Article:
Location: Horticultural Crops Research
Title: Comparative genomic analysis reveals new aspects of the biology and secondary metabolism of biological control strains of Pseudomonas spp. Authors
Submitted to: Phytopathology
Publication Type: Abstract Only
Publication Acceptance Date: March 30, 2011
Publication Date: June 1, 2011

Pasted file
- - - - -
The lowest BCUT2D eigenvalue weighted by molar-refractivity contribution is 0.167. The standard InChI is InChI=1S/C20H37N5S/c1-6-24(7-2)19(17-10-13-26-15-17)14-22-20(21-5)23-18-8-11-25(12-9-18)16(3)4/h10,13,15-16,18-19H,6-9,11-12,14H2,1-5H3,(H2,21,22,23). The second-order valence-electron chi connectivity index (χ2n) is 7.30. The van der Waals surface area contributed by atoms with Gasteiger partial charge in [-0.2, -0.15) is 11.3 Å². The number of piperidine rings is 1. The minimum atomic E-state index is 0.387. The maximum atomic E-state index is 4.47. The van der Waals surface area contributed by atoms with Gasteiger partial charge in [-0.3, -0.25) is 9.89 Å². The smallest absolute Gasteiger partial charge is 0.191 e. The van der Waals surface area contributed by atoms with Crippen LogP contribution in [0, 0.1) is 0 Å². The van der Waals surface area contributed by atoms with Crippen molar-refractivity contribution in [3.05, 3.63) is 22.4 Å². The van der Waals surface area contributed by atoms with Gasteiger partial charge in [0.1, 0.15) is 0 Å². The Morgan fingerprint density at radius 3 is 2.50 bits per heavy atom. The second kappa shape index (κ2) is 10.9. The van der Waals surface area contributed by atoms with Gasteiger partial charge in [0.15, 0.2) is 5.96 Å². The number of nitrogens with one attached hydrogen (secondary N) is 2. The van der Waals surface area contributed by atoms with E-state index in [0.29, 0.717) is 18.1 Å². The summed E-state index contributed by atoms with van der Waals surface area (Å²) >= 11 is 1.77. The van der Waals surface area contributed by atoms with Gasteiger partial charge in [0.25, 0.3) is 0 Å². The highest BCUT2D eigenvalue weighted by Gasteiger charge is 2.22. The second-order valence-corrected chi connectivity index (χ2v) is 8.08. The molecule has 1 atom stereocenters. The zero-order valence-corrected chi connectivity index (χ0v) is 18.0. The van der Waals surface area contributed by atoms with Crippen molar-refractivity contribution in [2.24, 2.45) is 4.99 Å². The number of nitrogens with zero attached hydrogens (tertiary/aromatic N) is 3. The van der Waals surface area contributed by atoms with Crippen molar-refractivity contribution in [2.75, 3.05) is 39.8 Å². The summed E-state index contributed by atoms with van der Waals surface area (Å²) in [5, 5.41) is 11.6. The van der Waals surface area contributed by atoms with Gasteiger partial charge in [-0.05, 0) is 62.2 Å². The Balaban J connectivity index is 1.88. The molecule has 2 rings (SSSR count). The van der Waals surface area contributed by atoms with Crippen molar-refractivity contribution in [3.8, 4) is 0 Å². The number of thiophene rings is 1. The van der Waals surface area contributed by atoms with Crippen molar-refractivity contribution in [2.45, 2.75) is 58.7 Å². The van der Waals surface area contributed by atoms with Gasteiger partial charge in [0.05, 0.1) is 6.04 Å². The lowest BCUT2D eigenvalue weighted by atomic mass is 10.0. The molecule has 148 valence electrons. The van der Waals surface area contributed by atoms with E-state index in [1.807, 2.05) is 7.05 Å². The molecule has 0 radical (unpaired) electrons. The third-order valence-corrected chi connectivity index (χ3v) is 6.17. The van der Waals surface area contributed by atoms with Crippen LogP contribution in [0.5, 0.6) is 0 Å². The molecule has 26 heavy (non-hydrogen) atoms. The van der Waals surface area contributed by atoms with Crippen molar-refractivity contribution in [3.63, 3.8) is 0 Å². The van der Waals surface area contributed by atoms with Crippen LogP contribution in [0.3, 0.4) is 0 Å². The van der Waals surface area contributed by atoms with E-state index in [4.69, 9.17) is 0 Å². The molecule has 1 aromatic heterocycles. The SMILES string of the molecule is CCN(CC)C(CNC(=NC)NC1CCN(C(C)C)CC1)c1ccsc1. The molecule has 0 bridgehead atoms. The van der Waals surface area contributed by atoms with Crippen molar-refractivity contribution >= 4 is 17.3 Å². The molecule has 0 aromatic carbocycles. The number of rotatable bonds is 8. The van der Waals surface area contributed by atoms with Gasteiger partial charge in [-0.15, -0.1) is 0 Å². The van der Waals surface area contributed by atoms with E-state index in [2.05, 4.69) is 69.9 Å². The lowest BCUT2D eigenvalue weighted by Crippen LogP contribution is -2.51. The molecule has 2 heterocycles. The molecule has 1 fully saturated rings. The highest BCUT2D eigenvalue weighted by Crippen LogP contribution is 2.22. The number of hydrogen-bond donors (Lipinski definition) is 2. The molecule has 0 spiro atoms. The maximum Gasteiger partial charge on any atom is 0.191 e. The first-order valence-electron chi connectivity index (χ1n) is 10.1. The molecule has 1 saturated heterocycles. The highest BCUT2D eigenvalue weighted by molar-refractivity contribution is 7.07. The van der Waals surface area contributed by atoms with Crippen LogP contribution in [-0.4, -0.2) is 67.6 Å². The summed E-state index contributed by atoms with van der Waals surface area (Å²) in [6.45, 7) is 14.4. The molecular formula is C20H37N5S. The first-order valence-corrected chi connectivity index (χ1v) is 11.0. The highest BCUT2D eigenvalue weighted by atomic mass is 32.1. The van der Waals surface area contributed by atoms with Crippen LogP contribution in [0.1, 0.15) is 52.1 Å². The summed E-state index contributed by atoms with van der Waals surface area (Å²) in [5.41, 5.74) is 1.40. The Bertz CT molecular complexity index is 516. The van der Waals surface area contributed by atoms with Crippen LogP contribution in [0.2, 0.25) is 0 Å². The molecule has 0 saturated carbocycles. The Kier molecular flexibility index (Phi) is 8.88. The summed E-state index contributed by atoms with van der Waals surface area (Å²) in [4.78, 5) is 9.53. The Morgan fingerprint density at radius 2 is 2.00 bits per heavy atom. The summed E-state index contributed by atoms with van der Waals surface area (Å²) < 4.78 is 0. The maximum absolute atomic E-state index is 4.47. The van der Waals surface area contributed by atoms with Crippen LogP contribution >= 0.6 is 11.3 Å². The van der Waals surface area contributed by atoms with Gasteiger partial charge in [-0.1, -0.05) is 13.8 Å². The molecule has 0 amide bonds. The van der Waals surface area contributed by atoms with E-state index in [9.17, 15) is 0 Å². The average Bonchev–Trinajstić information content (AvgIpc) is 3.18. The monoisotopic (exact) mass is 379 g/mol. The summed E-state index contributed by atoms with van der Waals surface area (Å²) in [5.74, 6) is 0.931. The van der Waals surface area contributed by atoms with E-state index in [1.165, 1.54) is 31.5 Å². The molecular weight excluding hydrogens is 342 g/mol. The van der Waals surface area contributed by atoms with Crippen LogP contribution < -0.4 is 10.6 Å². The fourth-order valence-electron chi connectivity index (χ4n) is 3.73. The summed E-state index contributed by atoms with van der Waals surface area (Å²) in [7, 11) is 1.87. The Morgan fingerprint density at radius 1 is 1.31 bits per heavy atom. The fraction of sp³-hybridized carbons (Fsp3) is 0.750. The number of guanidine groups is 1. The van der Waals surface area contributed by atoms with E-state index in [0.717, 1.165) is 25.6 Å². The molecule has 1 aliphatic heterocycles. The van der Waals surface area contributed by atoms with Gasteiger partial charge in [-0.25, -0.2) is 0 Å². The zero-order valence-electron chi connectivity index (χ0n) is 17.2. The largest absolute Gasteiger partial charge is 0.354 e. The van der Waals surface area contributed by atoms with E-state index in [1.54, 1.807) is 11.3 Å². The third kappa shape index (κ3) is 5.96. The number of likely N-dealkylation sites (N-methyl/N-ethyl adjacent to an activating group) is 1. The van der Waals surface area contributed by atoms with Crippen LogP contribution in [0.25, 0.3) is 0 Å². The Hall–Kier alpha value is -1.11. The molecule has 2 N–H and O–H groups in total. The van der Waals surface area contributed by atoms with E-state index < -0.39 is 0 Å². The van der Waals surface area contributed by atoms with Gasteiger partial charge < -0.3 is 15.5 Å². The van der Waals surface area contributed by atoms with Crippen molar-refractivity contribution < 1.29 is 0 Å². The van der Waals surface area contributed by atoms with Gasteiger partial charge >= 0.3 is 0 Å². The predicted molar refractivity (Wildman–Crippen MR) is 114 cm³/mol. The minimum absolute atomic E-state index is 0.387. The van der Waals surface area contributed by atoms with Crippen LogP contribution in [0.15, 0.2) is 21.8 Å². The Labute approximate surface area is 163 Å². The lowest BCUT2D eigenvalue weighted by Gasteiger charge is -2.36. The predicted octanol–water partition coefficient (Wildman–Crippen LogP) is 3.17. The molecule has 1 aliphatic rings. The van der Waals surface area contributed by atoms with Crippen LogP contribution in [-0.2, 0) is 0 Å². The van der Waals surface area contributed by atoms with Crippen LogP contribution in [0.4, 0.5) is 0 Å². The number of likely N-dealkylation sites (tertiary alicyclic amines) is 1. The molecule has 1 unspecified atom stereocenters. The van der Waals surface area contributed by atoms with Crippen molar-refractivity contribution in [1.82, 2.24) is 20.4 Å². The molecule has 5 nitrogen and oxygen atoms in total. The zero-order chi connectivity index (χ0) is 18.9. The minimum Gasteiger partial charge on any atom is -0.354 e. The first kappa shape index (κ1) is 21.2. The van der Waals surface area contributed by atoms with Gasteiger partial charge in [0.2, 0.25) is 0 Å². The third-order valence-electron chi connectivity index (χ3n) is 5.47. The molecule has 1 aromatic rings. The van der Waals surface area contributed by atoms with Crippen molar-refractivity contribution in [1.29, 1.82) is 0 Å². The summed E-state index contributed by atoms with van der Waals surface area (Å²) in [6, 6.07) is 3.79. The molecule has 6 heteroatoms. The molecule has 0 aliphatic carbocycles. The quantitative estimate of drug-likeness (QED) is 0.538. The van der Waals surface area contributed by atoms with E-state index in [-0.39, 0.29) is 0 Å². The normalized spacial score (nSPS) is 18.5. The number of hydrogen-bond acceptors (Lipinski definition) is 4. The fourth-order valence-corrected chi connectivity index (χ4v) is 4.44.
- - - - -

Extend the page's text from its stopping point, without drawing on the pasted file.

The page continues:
Citation: Loper, J.E., Hassan, K.A., Davis, E.W., Lim, C.K., Paulsen, I.T. 2011. Comparative genomic analysis reveals new aspects of the biology and secondary metabolism of biological control strains of Pseudomonas spp.. Phytopathology. 101(6S):231. Technical Abstract: To explore the genomic diversity of biocontrol strains of Pseudomonas spp., we derived high quality draft sequences of seven strains that suppress plant disease. The strains were isolated from the phyllosphere of pear (P. fluorescens A506), the rhizosphere of wheat (three strains of P. fluorescens and two strains of P. chlororaphis), or the rhizosphere of peach (P. synxantha BG33R). Genome size varies from ca. 5.9 Megabases with 5500 ORFs (P. fluorescens A506) to 7.0 Megabases with 6300 ORFs (P. chlororaphis O-6). Along with three previously-sequenced strains of P. fluorescens (Pf-5, Pf0-1 and SBW25), these bacteria share 2831 genes that represent a core genome, with each strain having approximately 300 to 900 genes that are not found in the other genomes. Phylogenetic analysis of the ten strains defined three distinct clades. Within each clade, the strains share 75 to 90% of their proteomes, whereas a smaller proportion of the proteome, typically 60 to 70%, is shared between strains in different clades. Bioinformatic analysis revealed genes with potential roles in the biology of each strain and its multitrophic interactions on plant surfaces, including genes for the production of toxins, antibiotics, and siderophores not previously associated with these strains. The many orphan gene clusters in the genomes provide avenues for the future discovery of novel natural products, including those contributing to biocontrol of plant disease.